What it means: If neither the blue states, led by California, nor the U.S. House have standing to appeal, then it is possible no one could appeal the lower court ruling from a conservative judge in Texas that struck down the entire Affordable Care Act. 

The blue states and the House could then take their case to the Supreme Court, but they would have to argue the standing issue there as well.

Read more here

 

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Manchin on 'Medicare for All': 'We can't even pay for Medicare for some'

Sen. Joe ManchinJoseph (Joe) ManchinOvernight Health Care: Appeals court strikes down Medicaid work requirements | Pelosi's staff huddles with aides on surprise billing | Senate Dems pressure Trump to drop ObamaCare lawsuit Senate Democrats pressure Trump to drop ObamaCare lawsuit Manchin not ruling out endorsing Trump reelection MORE (D-W.Va.) on Wednesday embraced the GOP's line of attack on "Medicare for All" proposals, arguing that the government can't even pay for the program it has now. 

"We can't even pay for Medicare for some and to go Medicare for All, we can't take care of those who are depending on it right now," Manchin said at The Hill's Future of Healthcare Summit. 

"That's an inspirational novel idea," Manchin said of the proposal that is sponsored by Sen. Bernie Sanders (I-Vt.), who is running for president. 

Why it matters: Manchin's comments come on the day of the Democratic Party's first presidential debate, where Medicare for All is expected to be a major talking point. It shows that Democrats are far from united on the issue of single-payer. 

Read more here.

 

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Changes to Cornyn-Blumenthal drug pricing bill ahead of markup

A bill from Sens. John CornynJohn CornynSenate braces for fight over impeachment whistleblower testimony Booker, Cornyn introduce bill to fund school nutrition programs Three Senate primaries to watch on Super Tuesday MORE (R-Texas) and Richard Blumnthal (D-Conn.) to crack down on drug companies gaming the patent system to ward off competition is getting some updates before markup in the Senate Judiciary Committee on Thursday. 

From a Cornyn aide:

"The bill will empower courts to limit the number of patents that branded drug manufacturers can use to prevent more affordable alternatives from coming to market. Under the revised version, branded drug manufacturers would be able to assert no more than 20 patents during litigation that are unrelated to the efficacy of the drug or its use."

 

Congresswoman opens up on House floor about partner's suicide

Rep. Susan WildSusan WildDemocratic congresswomen wear white to Trump's address in honor of suffrage movement Democrats gear up for State of the Union protests as impeachment lingers Giffords gun reform group backs eight 'strong women' in House reelection bids MORE (D-Pa.) opened up about the death of her life partner Monday evening on the House floor to draw attention to the "national emergency" of suicide. 

Monday was the one-month anniversary of Kerry Acker's death, Wild said. 

"What most people don't know is that Kerry's death was a suicide," she said in a tearful floor speech.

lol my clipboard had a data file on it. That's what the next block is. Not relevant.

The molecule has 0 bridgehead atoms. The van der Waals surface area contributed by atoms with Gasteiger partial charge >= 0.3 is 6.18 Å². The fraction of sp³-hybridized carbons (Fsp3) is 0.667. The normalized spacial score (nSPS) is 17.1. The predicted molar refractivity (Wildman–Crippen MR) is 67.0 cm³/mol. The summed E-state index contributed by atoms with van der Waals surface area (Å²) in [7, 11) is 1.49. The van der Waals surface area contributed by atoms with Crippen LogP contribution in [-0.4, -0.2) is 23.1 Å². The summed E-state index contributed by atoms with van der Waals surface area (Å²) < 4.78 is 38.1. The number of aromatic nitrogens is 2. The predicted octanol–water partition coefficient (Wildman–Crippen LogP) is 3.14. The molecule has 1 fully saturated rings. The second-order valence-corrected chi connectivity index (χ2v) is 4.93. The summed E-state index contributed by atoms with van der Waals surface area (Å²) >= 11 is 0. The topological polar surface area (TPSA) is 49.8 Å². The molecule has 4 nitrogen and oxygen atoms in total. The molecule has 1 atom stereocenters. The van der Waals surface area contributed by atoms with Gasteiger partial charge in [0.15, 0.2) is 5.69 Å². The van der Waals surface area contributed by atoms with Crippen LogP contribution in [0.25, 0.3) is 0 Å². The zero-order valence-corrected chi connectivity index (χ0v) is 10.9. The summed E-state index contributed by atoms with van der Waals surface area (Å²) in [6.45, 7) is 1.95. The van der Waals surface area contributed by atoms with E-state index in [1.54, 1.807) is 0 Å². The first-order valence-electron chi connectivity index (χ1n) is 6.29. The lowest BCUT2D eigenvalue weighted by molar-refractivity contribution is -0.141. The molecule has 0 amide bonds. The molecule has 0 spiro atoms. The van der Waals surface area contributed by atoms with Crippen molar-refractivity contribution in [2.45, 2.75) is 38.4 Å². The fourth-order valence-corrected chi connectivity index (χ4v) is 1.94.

Acker, who was 63, "shouldn't have had a care in the world," she said, adding that he was financially secure, with a loving family and dozens of friends. 

"He loved them all, and yet, incomprehensibly, he seemingly did not grasp the toll his absence would have on those who loved him," she said. 

Context: Suicide is one of the leading causes of death in the U.S., according to the Centers for Disease Control and Prevention (CDC). 

The suicide rate increased by 33 percent between 1999 and 2017, the CDC reported last week. 

Read more here

 

 

Million-dollar drugs pose new challenge for Congress

How much should a "miracle" drug cost? A wave of innovation is bringing on new breakthrough treatments for terrible diseases, but also record highs in the prices of those medicines. The challenge will only mount as more drugs are developed. 

One recent example: Zolgensma, which was just approved in May. It provides a crucial functioning gene for people with spinal muscular atrophy who otherwise would have their muscles break down. With a one-time treatment, the drug has the potential to treat patients for a lifetime. But it costs $2.1 million, making it the world's most expensive drug.

To patients with a fatal disease, almost any price could seem worth it for a cure. But the health care system as a whole would strain to afford massive sums for a whole range of drugs. 

Lawmakers are confronting these questions as they craft legislation aimed at lowering drug prices, a rare area of possible bipartisan cooperation this year. Lawmakers have floated different ideas, including allowing Medicaid to pay for expensive drugs over time, rather than all at once. House Democrats, meanwhile, want Medicare to directly negotiate prescription drug prices. 

Read more on the issue here.

 

What we're reading

Overdose deaths likely to fall for first time since 1990 (The Wall Street Journal

No, transparency will not cause health care prices to rise (Washington Examiner opinion

When electric scooters crash, who pays the bills? (Associated Press)

 

State by state

In a nationwide first, New Jersey authorizes paramedics to start addiction treatment at the scene of an overdose (Stat)

Early abortion bans: which states have passed them? (Kaiser Health News)

Mental health commissioner rips Johnson & Johnson for its role in state opioid epidemic (Tulsa World)